Machine-learning algorithm in acute stroke: real-world experience

N Chan, N Sibtain, T Booth, P de Souza, S Bibby, Y-H Mah, J Teo, J M U-King-Im

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AIM: To assess the clinical performance of a commercially available machine learning (ML) algorithm in acute stroke.

MATERIALS AND METHODS: CT and CT angiography (CTA) studies of 104 consecutive patients (43 females, age range 19-93, median age 62) performed for suspected acute stroke at a single tertiary institution with real-time ML software analysis (RAPID™ ASPECTS and CTA) were included. Studies were retrospectively reviewed independently by two neuroradiologists in a blinded manner.

RESULTS: The cohort included 24 acute infarcts and 16 large vessel occlusions (LVO). RAPID™ ASPECTS interpretation demonstrated high sensitivity (87.5%) and NPV (87.5%) but very poor specificity (30.9%) and PPV (30.9%) for detection of acute ischaemic parenchymal changes. There was a high percentage of false positives (51.1%). In cases of proven LVO, RAPID™ ASPECTS showed good correlation with neuroradiologists' blinded independent interpretation, Pearson correlation coefficient = 0.96 (both readers), 0.63 (RAPID™ vs reader 1), 0.69 (RAPID™ vs reader 2). RAPID™ CTA interpretation demonstrated high sensitivity (92.3%), specificity (85.3%), and negative predictive (NPV) (98.5%) with moderate positive predictive value (PPV) (52.2%) for detection of LVO (N=13). False positives accounted for 12.5% of cases, of which 27.3% were attributed to arterial stenosis.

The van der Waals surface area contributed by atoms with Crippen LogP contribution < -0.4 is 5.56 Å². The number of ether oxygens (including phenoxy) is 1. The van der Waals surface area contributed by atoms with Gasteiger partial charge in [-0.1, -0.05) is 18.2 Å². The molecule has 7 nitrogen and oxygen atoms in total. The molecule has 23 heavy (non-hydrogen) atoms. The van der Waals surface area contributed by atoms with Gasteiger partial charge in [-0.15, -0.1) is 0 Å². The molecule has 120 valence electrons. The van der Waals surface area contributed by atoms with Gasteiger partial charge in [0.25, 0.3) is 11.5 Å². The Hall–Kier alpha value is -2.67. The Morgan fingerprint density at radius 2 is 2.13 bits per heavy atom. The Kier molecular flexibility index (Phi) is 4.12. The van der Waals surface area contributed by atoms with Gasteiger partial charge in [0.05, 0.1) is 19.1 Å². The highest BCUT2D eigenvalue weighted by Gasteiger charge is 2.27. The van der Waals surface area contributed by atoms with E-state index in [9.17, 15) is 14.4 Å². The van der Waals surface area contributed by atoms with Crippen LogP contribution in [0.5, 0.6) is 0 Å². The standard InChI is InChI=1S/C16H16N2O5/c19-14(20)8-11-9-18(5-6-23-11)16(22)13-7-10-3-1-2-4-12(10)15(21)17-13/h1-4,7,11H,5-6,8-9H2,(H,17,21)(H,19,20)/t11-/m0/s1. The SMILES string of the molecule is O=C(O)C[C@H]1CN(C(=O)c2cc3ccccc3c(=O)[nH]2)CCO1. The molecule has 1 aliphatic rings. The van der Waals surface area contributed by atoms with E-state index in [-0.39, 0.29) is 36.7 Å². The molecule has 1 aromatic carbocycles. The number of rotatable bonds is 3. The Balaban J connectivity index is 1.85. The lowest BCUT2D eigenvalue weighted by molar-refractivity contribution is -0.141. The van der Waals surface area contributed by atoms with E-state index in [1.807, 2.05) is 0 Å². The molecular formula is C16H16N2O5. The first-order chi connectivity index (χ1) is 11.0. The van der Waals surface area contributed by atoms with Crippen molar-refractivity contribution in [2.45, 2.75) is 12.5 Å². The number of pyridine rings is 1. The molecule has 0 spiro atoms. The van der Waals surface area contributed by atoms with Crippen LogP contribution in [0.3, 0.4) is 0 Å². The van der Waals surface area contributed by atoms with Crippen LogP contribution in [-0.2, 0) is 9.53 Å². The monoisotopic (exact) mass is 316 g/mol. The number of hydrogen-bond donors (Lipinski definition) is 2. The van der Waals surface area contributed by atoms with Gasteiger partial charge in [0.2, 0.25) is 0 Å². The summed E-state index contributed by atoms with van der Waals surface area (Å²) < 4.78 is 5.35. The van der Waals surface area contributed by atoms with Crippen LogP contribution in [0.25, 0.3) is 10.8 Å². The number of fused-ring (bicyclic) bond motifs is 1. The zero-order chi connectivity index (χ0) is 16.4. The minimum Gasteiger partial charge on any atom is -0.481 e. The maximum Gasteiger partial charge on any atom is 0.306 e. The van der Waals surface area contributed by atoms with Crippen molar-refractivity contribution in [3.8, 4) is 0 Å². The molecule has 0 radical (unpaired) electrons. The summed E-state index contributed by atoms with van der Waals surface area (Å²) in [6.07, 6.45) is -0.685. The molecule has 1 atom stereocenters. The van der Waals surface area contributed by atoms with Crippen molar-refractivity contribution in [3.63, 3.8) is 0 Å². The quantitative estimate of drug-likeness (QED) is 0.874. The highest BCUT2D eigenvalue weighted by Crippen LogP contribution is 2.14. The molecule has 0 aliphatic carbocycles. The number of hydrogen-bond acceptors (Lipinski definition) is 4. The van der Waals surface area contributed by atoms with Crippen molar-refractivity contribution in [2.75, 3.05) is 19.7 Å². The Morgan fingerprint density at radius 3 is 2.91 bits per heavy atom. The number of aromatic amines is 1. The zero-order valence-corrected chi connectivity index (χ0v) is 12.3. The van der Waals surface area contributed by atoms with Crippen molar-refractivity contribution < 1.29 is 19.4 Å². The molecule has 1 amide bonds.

CONCLUSION: RAPID™ CTA was robust and reliable in detection of LVO. Although demonstrating high sensitivity and NPV, RAPID™ ASPECTS interpretation was associated with a high number of false positives, which decreased clinicians' confidence in the algorithm. However, in cases of proven LVO, RAPID™ ASPECTS performed well and had good correlation with neuroradiologists' blinded interpretation.

Original languageEnglish
JournalClinical Radiology
Early online date18 Nov 2022
Publication statusE-pub ahead of print - 18 Nov 2022


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